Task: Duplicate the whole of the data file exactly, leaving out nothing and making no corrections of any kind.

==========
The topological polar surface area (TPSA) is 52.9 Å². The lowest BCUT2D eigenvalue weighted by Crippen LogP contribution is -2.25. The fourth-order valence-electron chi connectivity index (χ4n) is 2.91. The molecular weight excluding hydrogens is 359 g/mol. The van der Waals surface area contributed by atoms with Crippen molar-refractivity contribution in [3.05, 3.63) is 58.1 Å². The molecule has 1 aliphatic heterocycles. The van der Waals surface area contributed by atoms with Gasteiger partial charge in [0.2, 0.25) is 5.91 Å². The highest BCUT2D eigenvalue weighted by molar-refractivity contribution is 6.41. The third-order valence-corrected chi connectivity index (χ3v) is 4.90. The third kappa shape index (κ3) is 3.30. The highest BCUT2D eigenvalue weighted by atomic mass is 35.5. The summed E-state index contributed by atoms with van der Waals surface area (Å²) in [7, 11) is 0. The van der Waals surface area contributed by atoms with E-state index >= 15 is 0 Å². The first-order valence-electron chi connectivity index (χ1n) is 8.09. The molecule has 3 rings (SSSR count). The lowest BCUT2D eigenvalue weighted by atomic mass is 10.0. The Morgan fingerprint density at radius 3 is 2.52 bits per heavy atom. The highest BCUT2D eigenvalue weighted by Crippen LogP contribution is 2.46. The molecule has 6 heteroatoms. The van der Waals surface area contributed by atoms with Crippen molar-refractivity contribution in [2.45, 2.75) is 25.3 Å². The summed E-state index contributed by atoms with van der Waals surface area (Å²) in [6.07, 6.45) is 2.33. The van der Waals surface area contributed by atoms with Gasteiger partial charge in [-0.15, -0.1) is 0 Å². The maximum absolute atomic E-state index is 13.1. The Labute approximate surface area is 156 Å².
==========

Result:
The topological polar surface area (TPSA) is 52.9 Å². The lowest BCUT2D eigenvalue weighted by Crippen LogP contribution is -2.25. The fourth-order valence-electron chi connectivity index (χ4n) is 2.91. The molecular weight excluding hydrogens is 359 g/mol. The van der Waals surface area contributed by atoms with Crippen molar-refractivity contribution in [3.05, 3.63) is 58.1 Å². The molecule has 1 aliphatic heterocycles. The van der Waals surface area contributed by atoms with Gasteiger partial charge in [0.2, 0.25) is 5.91 Å². The highest BCUT2D eigenvalue weighted by molar-refractivity contribution is 6.41. The third-order valence-corrected chi connectivity index (χ3v) is 4.90. The third kappa shape index (κ3) is 3.30. The highest BCUT2D eigenvalue weighted by atomic mass is 35.5. The summed E-state index contributed by atoms with van der Waals surface area (Å²) in [7, 11) is 0. The van der Waals surface area contributed by atoms with E-state index >= 15 is 0 Å². The first-order valence-electron chi connectivity index (χ1n) is 8.09. The molecule has 3 rings (SSSR count). The lowest BCUT2D eigenvalue weighted by atomic mass is 10.0. The Morgan fingerprint density at radius 3 is 2.52 bits per heavy atom. The highest BCUT2D eigenvalue weighted by Crippen LogP contribution is 2.46. The molecule has 6 heteroatoms. The van der Waals surface area contributed by atoms with Crippen molar-refractivity contribution in [2.45, 2.75) is 25.3 Å². The summed E-state index contributed by atoms with van der Waals surface area (Å²) in [6.07, 6.45) is 2.33. The van der Waals surface area contributed by atoms with Gasteiger partial charge in [-0.15, -0.1) is 0 Å². The maximum absolute atomic E-state index is 13.1. The Labute approximate surface area is 156 Å².